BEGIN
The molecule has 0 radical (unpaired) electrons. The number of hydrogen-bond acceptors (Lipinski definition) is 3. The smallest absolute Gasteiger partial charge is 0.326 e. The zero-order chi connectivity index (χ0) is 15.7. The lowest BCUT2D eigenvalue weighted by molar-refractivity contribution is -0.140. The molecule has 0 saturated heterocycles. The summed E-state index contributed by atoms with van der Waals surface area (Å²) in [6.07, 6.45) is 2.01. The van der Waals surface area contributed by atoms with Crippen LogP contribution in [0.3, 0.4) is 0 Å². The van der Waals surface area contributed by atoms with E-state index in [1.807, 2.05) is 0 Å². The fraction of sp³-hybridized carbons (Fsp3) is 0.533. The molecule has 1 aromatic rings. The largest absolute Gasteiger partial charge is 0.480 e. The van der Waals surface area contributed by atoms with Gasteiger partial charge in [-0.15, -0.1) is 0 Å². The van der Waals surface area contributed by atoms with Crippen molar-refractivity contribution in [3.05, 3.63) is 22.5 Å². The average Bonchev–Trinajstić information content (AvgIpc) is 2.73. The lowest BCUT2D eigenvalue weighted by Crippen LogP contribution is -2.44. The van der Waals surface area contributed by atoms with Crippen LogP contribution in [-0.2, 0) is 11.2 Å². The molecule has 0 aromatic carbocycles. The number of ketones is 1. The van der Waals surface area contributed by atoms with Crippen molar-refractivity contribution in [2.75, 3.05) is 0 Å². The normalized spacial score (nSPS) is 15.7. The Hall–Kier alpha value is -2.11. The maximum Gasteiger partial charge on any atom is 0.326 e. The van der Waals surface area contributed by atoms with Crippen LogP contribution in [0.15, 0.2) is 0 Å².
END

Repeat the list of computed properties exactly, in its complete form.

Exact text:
The molecule has 0 radical (unpaired) electrons. The number of hydrogen-bond acceptors (Lipinski definition) is 3. The smallest absolute Gasteiger partial charge is 0.326 e. The zero-order chi connectivity index (χ0) is 15.7. The lowest BCUT2D eigenvalue weighted by molar-refractivity contribution is -0.140. The molecule has 0 saturated heterocycles. The summed E-state index contributed by atoms with van der Waals surface area (Å²) in [6.07, 6.45) is 2.01. The van der Waals surface area contributed by atoms with Crippen LogP contribution in [0.3, 0.4) is 0 Å². The van der Waals surface area contributed by atoms with E-state index in [1.807, 2.05) is 0 Å². The fraction of sp³-hybridized carbons (Fsp3) is 0.533. The molecule has 1 aromatic rings. The largest absolute Gasteiger partial charge is 0.480 e. The van der Waals surface area contributed by atoms with Gasteiger partial charge in [-0.15, -0.1) is 0 Å². The van der Waals surface area contributed by atoms with Crippen molar-refractivity contribution in [3.05, 3.63) is 22.5 Å². The average Bonchev–Trinajstić information content (AvgIpc) is 2.73. The lowest BCUT2D eigenvalue weighted by Crippen LogP contribution is -2.44. The van der Waals surface area contributed by atoms with Crippen LogP contribution in [-0.2, 0) is 11.2 Å². The molecule has 0 aromatic carbocycles. The number of ketones is 1. The van der Waals surface area contributed by atoms with Crippen molar-refractivity contribution in [2.75, 3.05) is 0 Å². The normalized spacial score (nSPS) is 15.7. The Hall–Kier alpha value is -2.11. The maximum Gasteiger partial charge on any atom is 0.326 e. The van der Waals surface area contributed by atoms with Crippen LogP contribution in [0.15, 0.2) is 0 Å².